If you are old like some of us, you probably remember strolling into the local RadioShack (NYSE:RSH) to pick up some batteries for your clock radio, check out the newest electronic gadgets and games (like, say, Pong) and see if the store manager would let you drive around the really cool electronically controlled Mustang.
Those days are gone.
Today’s RadioShack is a forgotten retail outlet in the back corner of a strip mall, or at the sad end of a corridor in a mall shoehorned between a Lady Foot Locker (NYSE:FL) and Hallmark store.
So what do investors think of this stock, which has plummeted from almost $35 a share in 2007 to a mere $5 a share now? Well, RadioShack is either nearing the end of its rope or on the cusp of a rebound, depending on how you view its decade-low price and 9.6% dividend yield.
After looking around the landscape of the electronics universe and seeing no future in its 4,000 retail outlet model, RadioShack made the decision in 2009 to go virtually all-in based on a “mobility” business model.
The model relies heavily on “Target Mobility,” which is an agreement with Target (NYSE:TGT) to allow RadioShack to run Target’s in-store electronics and mobile phone operations, including the sales and servicing for Tier I carriers T-Mobile, Sprint (NYSE:S), AT&T (NYSE:T) and Verizon (NYSE:VZ).
RadioShack’s “store within a store” model is now up and running in 1,500 Target stores, and is the future of a company that must compete against Amazon (NASDAQ:AMZN), Best Buy (NYSE:BBY), who is enduring struggles of its own, Wal-Mart (NYSE:WMT), GameStop (NYSE:GME), Barnes & Noble (NYSE:BKS) and anyone else who can sell or service video games, mobile phones, Nooks, Kindles, iPads and iPods.
The changeover has virtually crippled RadioShack financially, and the question remains as to whether or not it can outlast the changes.
It’s worth noting that full-year revenues have increased since 2009, reflecting the addition of new Target Mobile locations in each year. But the additional revenues offset lower sales in company-run retail outlets, which are now outdated and often unprofitable. And then there has been the dividend and buyback plans meant to appease shareholders.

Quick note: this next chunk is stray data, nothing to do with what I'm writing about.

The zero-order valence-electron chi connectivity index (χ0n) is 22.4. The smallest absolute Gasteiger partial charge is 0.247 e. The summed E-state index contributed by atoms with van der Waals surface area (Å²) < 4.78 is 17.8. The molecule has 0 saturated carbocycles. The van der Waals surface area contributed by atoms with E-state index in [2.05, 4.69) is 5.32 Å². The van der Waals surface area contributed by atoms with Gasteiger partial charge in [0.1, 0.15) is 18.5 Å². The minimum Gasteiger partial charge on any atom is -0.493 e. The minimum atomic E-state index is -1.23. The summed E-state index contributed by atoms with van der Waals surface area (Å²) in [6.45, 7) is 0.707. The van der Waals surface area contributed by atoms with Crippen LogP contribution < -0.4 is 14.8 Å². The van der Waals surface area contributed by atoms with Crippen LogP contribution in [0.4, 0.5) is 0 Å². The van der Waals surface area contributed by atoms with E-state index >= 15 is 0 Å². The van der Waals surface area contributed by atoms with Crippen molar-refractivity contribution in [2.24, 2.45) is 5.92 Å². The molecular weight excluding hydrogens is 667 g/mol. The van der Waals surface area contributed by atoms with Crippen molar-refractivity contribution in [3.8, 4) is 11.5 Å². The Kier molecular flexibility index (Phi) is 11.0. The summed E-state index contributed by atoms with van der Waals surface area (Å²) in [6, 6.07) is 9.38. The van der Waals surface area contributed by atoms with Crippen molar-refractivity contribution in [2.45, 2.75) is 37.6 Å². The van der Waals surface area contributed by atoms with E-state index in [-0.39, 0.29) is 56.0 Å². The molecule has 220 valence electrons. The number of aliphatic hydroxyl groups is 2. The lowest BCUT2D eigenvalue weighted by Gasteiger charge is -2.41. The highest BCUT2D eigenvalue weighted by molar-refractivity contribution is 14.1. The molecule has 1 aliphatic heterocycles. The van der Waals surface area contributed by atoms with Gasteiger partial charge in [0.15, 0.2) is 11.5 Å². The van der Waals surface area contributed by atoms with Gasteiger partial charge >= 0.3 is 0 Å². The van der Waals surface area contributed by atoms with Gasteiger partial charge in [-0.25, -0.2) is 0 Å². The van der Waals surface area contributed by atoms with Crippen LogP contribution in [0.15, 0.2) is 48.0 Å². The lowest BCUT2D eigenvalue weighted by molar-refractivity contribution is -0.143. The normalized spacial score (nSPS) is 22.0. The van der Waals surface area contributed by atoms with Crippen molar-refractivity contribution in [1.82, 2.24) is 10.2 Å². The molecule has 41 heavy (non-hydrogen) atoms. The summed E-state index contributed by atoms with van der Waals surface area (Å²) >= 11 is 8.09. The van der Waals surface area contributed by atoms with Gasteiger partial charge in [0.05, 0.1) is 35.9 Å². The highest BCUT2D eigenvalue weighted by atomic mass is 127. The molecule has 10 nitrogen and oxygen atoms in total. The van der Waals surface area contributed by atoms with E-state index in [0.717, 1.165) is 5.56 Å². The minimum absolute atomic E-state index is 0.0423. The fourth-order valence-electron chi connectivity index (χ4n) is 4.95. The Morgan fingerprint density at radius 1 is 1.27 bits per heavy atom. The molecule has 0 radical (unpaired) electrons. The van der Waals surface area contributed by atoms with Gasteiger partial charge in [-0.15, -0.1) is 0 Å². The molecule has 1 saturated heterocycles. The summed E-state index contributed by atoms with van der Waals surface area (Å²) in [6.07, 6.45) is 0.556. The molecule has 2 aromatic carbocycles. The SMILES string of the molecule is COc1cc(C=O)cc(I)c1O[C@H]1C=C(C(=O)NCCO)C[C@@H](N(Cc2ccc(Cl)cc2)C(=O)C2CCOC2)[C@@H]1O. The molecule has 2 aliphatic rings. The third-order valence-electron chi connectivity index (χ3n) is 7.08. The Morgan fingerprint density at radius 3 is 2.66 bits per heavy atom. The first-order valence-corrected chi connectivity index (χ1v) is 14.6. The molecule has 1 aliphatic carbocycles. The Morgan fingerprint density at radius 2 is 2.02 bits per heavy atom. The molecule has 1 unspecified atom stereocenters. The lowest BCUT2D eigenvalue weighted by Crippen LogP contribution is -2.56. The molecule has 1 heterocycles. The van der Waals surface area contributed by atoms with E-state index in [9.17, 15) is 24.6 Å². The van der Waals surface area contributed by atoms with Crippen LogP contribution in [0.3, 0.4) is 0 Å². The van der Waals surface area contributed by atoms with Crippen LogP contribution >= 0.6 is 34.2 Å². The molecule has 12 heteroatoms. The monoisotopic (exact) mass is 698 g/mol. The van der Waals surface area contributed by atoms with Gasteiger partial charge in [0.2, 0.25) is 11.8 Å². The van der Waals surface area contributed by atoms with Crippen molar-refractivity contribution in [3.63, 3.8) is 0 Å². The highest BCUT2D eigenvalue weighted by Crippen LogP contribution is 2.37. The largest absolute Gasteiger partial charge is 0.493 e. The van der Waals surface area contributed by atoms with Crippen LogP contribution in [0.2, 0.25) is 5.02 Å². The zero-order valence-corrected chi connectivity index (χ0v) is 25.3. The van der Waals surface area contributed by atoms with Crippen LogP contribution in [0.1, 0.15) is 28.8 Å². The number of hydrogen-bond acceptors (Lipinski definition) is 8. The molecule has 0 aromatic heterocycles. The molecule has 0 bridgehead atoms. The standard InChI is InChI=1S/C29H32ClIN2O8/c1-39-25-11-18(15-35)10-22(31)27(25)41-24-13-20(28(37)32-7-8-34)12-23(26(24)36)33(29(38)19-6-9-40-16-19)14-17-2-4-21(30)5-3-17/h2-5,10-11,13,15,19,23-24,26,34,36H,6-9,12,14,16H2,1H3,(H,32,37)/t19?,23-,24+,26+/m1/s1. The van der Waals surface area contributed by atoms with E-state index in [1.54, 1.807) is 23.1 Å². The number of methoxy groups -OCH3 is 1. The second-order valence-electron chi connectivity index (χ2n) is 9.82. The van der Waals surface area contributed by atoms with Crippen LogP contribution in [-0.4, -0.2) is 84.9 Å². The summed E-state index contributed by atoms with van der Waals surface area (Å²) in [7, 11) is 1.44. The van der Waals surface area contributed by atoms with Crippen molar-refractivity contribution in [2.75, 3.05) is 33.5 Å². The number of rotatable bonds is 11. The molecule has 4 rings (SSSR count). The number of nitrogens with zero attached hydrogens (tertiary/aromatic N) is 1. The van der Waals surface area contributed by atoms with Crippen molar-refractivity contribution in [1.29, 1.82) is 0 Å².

These strategic changes have not come without difficulty and, more importantly, high costs.
Newly appointed CEO James F. Gooch, already under scrutiny for his $5.9 million pay package, has overseen an increase in the company dividend to 50 cents per year, paid quarterly, from 25 cents per share paid annually. Additionally, the company is in the middle of an aggressive share repurchase program started in 2010, with $200 million set aside for 2012.
Add $80 million of capital expenditures to the list of cash outlays, and RadioShack had to come up with nearly $238 million in cash flow to pay the bills, with more on the way in 2012.
With just over $500 million in cash, it’s time to borrow — which RadioShack did through a $325 million private note placement that will cost the company to the tune of 6.75% semi-annually. That’s nearly $22 million a year through 2019.
An early indication of the struggles ahead lies in RadioShack’s first-quarter earnings report. Numbers showed lower sales due to online competition and discounting by the mobile carriers, but perhaps more importantly, an unexpected loss of 8 cents per share. That was well below analyst expectations of a 4-cent profit, and woefully behind last year’s 33 cents, reflecting increased costs.
The old RadioShack, an iconic name from an earlier age of electronics retailing, is waning. The only question remaining is if it can power up long enough to survive into a newer age.
Marc Bastow is an assistant editor of InvestorPlace. As of this writing, he did not hold a position in any of the aforementioned securities.